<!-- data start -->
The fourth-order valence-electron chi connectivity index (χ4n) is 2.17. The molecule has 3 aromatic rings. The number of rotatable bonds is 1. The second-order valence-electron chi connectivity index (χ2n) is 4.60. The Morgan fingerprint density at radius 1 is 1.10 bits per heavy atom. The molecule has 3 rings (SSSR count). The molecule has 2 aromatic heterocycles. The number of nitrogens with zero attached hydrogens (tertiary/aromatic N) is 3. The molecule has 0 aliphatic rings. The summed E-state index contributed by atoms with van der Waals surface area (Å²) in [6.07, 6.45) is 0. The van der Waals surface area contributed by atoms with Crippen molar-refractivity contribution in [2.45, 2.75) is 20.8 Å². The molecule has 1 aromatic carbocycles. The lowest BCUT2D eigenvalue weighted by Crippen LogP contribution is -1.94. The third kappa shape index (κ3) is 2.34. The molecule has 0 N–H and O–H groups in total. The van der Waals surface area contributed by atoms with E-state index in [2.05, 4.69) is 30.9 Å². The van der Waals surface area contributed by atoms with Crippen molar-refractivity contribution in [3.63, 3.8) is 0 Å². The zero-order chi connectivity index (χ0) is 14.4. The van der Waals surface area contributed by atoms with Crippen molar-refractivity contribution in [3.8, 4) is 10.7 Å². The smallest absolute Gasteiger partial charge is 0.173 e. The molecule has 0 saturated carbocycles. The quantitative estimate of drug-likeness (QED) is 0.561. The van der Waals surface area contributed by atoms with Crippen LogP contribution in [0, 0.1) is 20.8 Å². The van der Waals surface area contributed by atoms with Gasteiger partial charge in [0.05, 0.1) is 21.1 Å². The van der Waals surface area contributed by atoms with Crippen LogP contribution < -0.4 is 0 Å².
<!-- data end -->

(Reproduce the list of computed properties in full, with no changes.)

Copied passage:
The fourth-order valence-electron chi connectivity index (χ4n) is 2.17. The molecule has 3 aromatic rings. The number of rotatable bonds is 1. The second-order valence-electron chi connectivity index (χ2n) is 4.60. The Morgan fingerprint density at radius 1 is 1.10 bits per heavy atom. The molecule has 3 rings (SSSR count). The molecule has 2 aromatic heterocycles. The number of nitrogens with zero attached hydrogens (tertiary/aromatic N) is 3. The molecule has 0 aliphatic rings. The summed E-state index contributed by atoms with van der Waals surface area (Å²) in [6.07, 6.45) is 0. The van der Waals surface area contributed by atoms with Crippen molar-refractivity contribution in [2.45, 2.75) is 20.8 Å². The molecule has 1 aromatic carbocycles. The lowest BCUT2D eigenvalue weighted by Crippen LogP contribution is -1.94. The third kappa shape index (κ3) is 2.34. The molecule has 0 N–H and O–H groups in total. The van der Waals surface area contributed by atoms with E-state index in [2.05, 4.69) is 30.9 Å². The van der Waals surface area contributed by atoms with Crippen molar-refractivity contribution in [3.63, 3.8) is 0 Å². The zero-order chi connectivity index (χ0) is 14.4. The van der Waals surface area contributed by atoms with Crippen molar-refractivity contribution in [3.8, 4) is 10.7 Å². The smallest absolute Gasteiger partial charge is 0.173 e. The molecule has 0 saturated carbocycles. The quantitative estimate of drug-likeness (QED) is 0.561. The van der Waals surface area contributed by atoms with Crippen LogP contribution in [0, 0.1) is 20.8 Å². The van der Waals surface area contributed by atoms with Gasteiger partial charge in [0.05, 0.1) is 21.1 Å². The van der Waals surface area contributed by atoms with Crippen LogP contribution < -0.4 is 0 Å².